Welcome, ladies and gentleman, to the sinister world of travel insurance. Do you dare enter a reality where the laws of logic hold no sway..?

With a bloody great volcano going off in central Java, and ash raining down upon Yogyakarta, our departure point from Indonesia, we consulted the Foreign Office website for the latest travel advice. It told us not to go there.

The obvious solution was to fly to Singapore from Bali instead and catch our connecting flight to Phuket (Thailand) as planned.

Luckily, as Allan is ‘a valued Lloyds Gold Account customer’, they fell over themselves to help him upgrade to all-singing, all-dancing travel insurance – designed to meet almost every eventuality. We called their emergency hotline (yes, even in an emergency, menu options must be selected) and were told that, as flights were still leaving Yogyakarta, they could not cover the cost of the Bali flight.

‘But we can’t get to Yogyakarta. There’s a bloody great volcano going off.’

We suggest you go there and, if your flight is then cancelled, you can travel back to Bali and we will cover your flight out of there.’

‘But our insurance is invalidated if we travel against Foreign Office advice. If we ring you from Yogyakarta and make a claim, you’ll tell us it’s not possible because we shouldn’t have entered the area. Er, did you hear us? There’s a bloody great volcano going off!’

‘You are only covered if your flight is cancelled.’

‘But if we go to the airport and fall down some stairs, we’re not covered because we’re in the danger zone voluntarily?’


‘And if our flight is subsequently cancelled, there’s a question about whether we could claim for that anyway because we’re in the danger zone voluntarily?’


‘This makes no sense.’

‘Let me put you through to someone else…’

Three transfers later, we had progressed no further, except to discover that we had failed to purchase a top secret extra schedule called ‘Travel Disruption’, not mentioned in any of the policies, pamphlets or other literature that Lloyds sent us. Or, indeed, by the salesperson Allan spoke to before we left, who sold us everything but the kitchen sink.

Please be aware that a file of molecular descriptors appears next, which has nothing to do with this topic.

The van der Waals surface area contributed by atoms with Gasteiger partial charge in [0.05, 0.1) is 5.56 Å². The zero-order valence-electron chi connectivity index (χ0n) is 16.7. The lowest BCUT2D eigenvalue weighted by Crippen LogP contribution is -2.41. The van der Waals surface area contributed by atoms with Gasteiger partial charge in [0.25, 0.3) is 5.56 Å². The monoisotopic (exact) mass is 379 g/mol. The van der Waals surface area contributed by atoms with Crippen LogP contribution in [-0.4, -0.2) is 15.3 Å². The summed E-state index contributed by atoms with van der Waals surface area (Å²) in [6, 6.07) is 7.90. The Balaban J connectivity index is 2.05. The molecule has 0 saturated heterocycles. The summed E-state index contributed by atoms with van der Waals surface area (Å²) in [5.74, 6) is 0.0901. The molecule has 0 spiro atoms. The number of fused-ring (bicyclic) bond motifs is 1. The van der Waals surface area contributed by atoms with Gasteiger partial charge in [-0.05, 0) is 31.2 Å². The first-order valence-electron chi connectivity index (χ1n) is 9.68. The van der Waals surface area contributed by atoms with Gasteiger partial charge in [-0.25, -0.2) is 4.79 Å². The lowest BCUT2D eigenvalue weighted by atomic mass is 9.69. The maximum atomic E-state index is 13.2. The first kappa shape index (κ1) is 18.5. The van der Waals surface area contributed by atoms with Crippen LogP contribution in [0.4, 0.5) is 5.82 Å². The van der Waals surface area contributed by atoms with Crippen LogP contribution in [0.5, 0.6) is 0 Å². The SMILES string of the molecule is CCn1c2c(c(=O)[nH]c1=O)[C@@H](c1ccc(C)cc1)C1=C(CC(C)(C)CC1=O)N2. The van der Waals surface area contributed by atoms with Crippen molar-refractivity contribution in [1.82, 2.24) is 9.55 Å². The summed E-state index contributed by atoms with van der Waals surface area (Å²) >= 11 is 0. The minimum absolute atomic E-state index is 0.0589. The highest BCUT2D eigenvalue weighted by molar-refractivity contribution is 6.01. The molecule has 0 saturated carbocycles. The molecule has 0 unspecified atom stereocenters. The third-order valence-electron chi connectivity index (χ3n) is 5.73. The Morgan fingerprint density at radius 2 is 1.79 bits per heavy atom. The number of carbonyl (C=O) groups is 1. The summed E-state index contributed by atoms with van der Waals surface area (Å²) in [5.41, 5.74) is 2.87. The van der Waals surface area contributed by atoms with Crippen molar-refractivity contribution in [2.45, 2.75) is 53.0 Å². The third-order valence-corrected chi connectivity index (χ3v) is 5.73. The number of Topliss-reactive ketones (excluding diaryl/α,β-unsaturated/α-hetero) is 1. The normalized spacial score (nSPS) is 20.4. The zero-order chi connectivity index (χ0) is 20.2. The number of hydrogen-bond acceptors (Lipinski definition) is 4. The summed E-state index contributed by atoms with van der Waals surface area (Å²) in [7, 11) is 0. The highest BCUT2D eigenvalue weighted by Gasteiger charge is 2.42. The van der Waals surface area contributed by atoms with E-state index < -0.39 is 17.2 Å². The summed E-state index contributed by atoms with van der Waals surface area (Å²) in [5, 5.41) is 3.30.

They promised to ring us back. They didn’t.

We will keep ringing them, arguing, investigating misselling and complaining to the ombudsman – we have a lot of time on our hands. It will fairly swiftly cost them more in mobile phone calls to Bali, staff time and administration than if they had simply paid the £104 additional flight cost.

We hate them. They smell and are incompetent. We will not be defeated.

Splendid Machine Book

Return airfare to Singapore – £800

Night in lovely Balinese homestay – £20

Diving off shipwreck – £70

Amazon Kindle book reader – £149

Free Internet access on Kindle to look up at 4am NUFC 5-1 win against the Mackems… PRICELESS

Extra week in Bali

With lots of horriber stuff going on with Mount Merapi near where we were due to fly from and FCO advice saying not to go, we are doing a change in plan and staying in Bali an extra week and flying straight from here to Singapore even though travel insurance believes we should go to within 15 miles of a volcano exploding (more on this in the next post).

Currently in a lovely homestay called Tuwana in the north coast beach village of Pemutaren and will be moving closer to airport down towards the south in a couple of days. More posts when Internet connection gets quicker than a very slow snail…